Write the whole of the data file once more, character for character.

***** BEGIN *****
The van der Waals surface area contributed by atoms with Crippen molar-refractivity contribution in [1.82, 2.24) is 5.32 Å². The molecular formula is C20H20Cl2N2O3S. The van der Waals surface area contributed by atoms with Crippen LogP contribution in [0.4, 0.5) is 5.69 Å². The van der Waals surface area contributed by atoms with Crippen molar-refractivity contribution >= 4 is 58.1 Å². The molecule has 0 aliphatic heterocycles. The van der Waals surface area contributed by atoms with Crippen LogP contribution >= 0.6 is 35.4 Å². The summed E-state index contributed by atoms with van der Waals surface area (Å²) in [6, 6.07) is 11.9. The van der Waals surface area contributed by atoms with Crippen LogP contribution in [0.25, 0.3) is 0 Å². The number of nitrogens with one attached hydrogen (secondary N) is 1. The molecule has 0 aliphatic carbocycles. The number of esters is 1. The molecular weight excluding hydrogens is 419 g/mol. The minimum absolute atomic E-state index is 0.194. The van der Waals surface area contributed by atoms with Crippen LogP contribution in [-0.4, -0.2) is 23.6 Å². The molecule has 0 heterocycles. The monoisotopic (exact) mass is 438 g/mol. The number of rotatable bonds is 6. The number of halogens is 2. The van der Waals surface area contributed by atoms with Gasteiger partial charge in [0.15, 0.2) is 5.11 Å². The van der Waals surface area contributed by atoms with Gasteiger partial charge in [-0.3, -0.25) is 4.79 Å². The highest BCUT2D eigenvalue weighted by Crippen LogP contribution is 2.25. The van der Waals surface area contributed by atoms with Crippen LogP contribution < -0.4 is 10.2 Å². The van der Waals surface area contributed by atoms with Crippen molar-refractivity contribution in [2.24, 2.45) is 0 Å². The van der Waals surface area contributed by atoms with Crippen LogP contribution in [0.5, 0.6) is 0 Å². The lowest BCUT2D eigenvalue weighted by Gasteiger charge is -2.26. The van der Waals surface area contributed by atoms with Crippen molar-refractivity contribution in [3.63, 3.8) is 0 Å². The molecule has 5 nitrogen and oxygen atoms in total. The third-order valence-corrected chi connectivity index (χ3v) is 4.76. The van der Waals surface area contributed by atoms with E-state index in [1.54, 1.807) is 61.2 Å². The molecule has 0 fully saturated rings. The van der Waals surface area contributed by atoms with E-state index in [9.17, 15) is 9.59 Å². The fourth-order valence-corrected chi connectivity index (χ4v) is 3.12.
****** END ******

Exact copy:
The van der Waals surface area contributed by atoms with Crippen molar-refractivity contribution in [1.82, 2.24) is 5.32 Å². The molecular formula is C20H20Cl2N2O3S. The van der Waals surface area contributed by atoms with Crippen LogP contribution in [0.4, 0.5) is 5.69 Å². The van der Waals surface area contributed by atoms with Crippen molar-refractivity contribution >= 4 is 58.1 Å². The molecule has 0 aliphatic heterocycles. The van der Waals surface area contributed by atoms with Crippen LogP contribution >= 0.6 is 35.4 Å². The summed E-state index contributed by atoms with van der Waals surface area (Å²) in [6, 6.07) is 11.9. The van der Waals surface area contributed by atoms with Crippen LogP contribution in [0.25, 0.3) is 0 Å². The number of nitrogens with one attached hydrogen (secondary N) is 1. The molecule has 0 aliphatic carbocycles. The number of esters is 1. The molecular weight excluding hydrogens is 419 g/mol. The minimum absolute atomic E-state index is 0.194. The van der Waals surface area contributed by atoms with Crippen LogP contribution in [-0.4, -0.2) is 23.6 Å². The molecule has 0 heterocycles. The monoisotopic (exact) mass is 438 g/mol. The number of rotatable bonds is 6. The number of halogens is 2. The van der Waals surface area contributed by atoms with Gasteiger partial charge in [0.15, 0.2) is 5.11 Å². The van der Waals surface area contributed by atoms with Gasteiger partial charge in [-0.3, -0.25) is 4.79 Å². The highest BCUT2D eigenvalue weighted by Crippen LogP contribution is 2.25. The van der Waals surface area contributed by atoms with Crippen LogP contribution < -0.4 is 10.2 Å². The van der Waals surface area contributed by atoms with Crippen molar-refractivity contribution in [2.24, 2.45) is 0 Å². The van der Waals surface area contributed by atoms with Crippen LogP contribution in [0.5, 0.6) is 0 Å². The lowest BCUT2D eigenvalue weighted by Gasteiger charge is -2.26. The van der Waals surface area contributed by atoms with Crippen molar-refractivity contribution in [3.63, 3.8) is 0 Å². The molecule has 5 nitrogen and oxygen atoms in total. The third-order valence-corrected chi connectivity index (χ3v) is 4.76. The van der Waals surface area contributed by atoms with E-state index in [1.54, 1.807) is 61.2 Å². The molecule has 0 fully saturated rings. The van der Waals surface area contributed by atoms with E-state index in [9.17, 15) is 9.59 Å². The fourth-order valence-corrected chi connectivity index (χ4v) is 3.12.